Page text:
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It's not what you say, it's the way that you say it

Feb 07, 2019
The importance of your brand’s story cannot be understated – it showcases your individuality, identifies your target market and brings a human quality to your business. But now, companies are realising it’s not just the story you tell that’s making the difference, the impact resides in the way it’s told. Following Michelob Ultra’s innovative use of Autonomous Sensory Meridian Response (ASMR) in their 2019 Super Bowl ad, we’ll be exploring some of the other novel ways brands are telling their story.

Both print and video have been the face of advertising for many years – providing the visual tools to engage potential patrons. However, customers are looking for something a little more – an experience. Events place consumers within the brand’s story; a story they can feel and remember. As part of its ‘Land your dream’ campaign, Air China offered hour-long slots in its ‘Land of Luck’ experience – including a whole host of oriental, luck-related attractions. The theme was all about bringing good fortune to Londoners, but the true purpose was to showcase the wonders China has to offer. This idea of an ‘experience’ isn’t limited to just one-off events, it’s become an integral part of the makeup of stores around the globe.

Outdoor advertising has also experienced a huge shift, moving away from the traditional colossal billboards. Now, many brands are exploring a world of contemporary possibilities. On London’s Paternoster Square, National Geographic created a ‘missing cat’ poster with a twist. The cat was a lion named Archie, and the poster detailed the rapid decline in big cat population worldwide – and as pedestrians walked over the poster, Archie slowly faded away. The stunt depicted the impact of humans on wildlife population, making passers-by part of the problem.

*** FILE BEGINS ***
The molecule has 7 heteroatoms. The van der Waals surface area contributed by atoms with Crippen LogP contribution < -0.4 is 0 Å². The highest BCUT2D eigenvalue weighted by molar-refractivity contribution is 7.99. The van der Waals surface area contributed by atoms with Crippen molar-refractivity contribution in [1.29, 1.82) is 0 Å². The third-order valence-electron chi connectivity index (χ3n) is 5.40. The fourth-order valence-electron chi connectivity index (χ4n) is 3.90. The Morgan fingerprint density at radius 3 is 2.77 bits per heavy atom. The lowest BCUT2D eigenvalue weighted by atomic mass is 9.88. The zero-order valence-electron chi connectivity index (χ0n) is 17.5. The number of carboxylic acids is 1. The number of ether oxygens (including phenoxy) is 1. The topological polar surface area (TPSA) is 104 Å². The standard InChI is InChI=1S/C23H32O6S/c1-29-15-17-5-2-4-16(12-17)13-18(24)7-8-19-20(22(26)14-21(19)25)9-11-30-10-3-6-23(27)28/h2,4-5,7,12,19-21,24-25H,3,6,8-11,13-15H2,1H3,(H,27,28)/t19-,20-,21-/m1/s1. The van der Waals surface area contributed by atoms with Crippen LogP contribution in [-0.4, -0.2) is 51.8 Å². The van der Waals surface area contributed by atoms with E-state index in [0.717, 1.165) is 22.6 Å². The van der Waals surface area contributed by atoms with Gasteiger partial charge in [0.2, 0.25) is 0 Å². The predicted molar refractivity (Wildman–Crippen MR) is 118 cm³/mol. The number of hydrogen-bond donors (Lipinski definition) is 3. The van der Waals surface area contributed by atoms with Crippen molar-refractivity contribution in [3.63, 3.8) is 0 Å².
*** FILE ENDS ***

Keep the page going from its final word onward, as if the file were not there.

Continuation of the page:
An even more 21st century example lies with New Balance’s cutting-edge, AI-inspired ‘Be The Exception’ campaign. A camera booth was set up inside a digital billboard to track people’s outfits, while a complex AI system pinpointed those whose dress-sense deviated from the norm. The individuals were rewarded with a brand new pair of sneakers – once again showcasing interaction as the future of advertising.

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Now, for most consumers, the way their product is packaged may be inconsequential — that is until a brand finds a way to use it to capture the minds of their audience. Doritos have launched the first ever ‘towel bag’ — packaging made from 100% machine-washable cloth, designed to save consumers from the dreaded ‘Doritos fingers’ affliction. It’s sustainable, whimsical, and solves a genuine problem; three values guaranteed to win-over customers, while showcasing what Doritos is all about. Another fitting example comes in the shape of Unilever’s detergent brand, Omo. It’s been attaching a small sample of its dissolvable detergent to brand new clothing, stating ‘the first wash is on us’. This campaign serves a dual purpose, both showcasing the quality of the product it’s selling, and showcasing the brand as willing to give something back.


These innovative storytelling methods go above and beyond the traditional, instead placing consumers at the very heart of what the brand is conveying. They’re more than simple gimmicks, they’re creating effective narratives that live long in the memory. The New Balance Digital Billboards showcase the company as trendsetters with the credentials to rate people’s outfits, and reward them for staying ahead of the pack. Doritos showed they cared about their customers, understanding there was a problem with their product, however trivial, and came up with a solution.

These examples all showcase innovative methods of brand storytelling, and while they’re on-trend, sound shouldn’t be forgotten as one of the key ways to capture and engage the minds of your audience. Highly emotive and undeniably memorable, it’s a medium that really cuts through the marketing noise.